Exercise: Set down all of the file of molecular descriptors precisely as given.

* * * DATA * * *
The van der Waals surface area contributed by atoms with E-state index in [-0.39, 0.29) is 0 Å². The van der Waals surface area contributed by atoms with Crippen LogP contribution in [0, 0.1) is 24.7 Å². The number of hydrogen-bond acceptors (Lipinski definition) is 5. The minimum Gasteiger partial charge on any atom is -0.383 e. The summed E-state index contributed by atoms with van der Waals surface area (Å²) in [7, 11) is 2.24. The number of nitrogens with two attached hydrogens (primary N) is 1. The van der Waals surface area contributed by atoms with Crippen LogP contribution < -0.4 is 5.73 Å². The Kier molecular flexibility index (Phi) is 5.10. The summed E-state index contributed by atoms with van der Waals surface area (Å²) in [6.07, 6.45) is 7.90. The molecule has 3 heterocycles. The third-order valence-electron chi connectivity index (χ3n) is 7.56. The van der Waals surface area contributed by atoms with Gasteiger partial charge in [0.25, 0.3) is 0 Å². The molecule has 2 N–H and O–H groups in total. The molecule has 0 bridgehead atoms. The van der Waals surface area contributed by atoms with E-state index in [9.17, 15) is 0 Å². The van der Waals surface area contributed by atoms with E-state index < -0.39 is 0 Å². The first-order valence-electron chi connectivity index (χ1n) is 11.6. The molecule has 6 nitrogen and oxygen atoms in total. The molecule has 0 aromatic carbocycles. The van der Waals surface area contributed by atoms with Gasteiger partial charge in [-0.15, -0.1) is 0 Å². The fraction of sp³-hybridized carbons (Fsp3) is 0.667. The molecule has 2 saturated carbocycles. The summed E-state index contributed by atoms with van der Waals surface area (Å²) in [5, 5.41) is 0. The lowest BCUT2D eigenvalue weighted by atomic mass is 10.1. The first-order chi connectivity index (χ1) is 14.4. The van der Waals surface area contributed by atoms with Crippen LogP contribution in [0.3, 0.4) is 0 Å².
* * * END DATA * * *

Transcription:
The van der Waals surface area contributed by atoms with E-state index in [-0.39, 0.29) is 0 Å². The van der Waals surface area contributed by atoms with Crippen LogP contribution in [0, 0.1) is 24.7 Å². The number of hydrogen-bond acceptors (Lipinski definition) is 5. The minimum Gasteiger partial charge on any atom is -0.383 e. The summed E-state index contributed by atoms with van der Waals surface area (Å²) in [7, 11) is 2.24. The number of nitrogens with two attached hydrogens (primary N) is 1. The van der Waals surface area contributed by atoms with Crippen LogP contribution < -0.4 is 5.73 Å². The Kier molecular flexibility index (Phi) is 5.10. The summed E-state index contributed by atoms with van der Waals surface area (Å²) in [6.07, 6.45) is 7.90. The molecule has 3 heterocycles. The third-order valence-electron chi connectivity index (χ3n) is 7.56. The van der Waals surface area contributed by atoms with Gasteiger partial charge in [0.25, 0.3) is 0 Å². The molecule has 2 N–H and O–H groups in total. The molecule has 0 bridgehead atoms. The van der Waals surface area contributed by atoms with E-state index in [9.17, 15) is 0 Å². The van der Waals surface area contributed by atoms with E-state index < -0.39 is 0 Å². The first-order valence-electron chi connectivity index (χ1n) is 11.6. The molecule has 6 nitrogen and oxygen atoms in total. The molecule has 0 aromatic carbocycles. The van der Waals surface area contributed by atoms with Gasteiger partial charge in [-0.15, -0.1) is 0 Å². The fraction of sp³-hybridized carbons (Fsp3) is 0.667. The molecule has 2 saturated carbocycles. The summed E-state index contributed by atoms with van der Waals surface area (Å²) in [5, 5.41) is 0. The lowest BCUT2D eigenvalue weighted by atomic mass is 10.1. The first-order chi connectivity index (χ1) is 14.4. The van der Waals surface area contributed by atoms with Crippen LogP contribution in [0.3, 0.4) is 0 Å².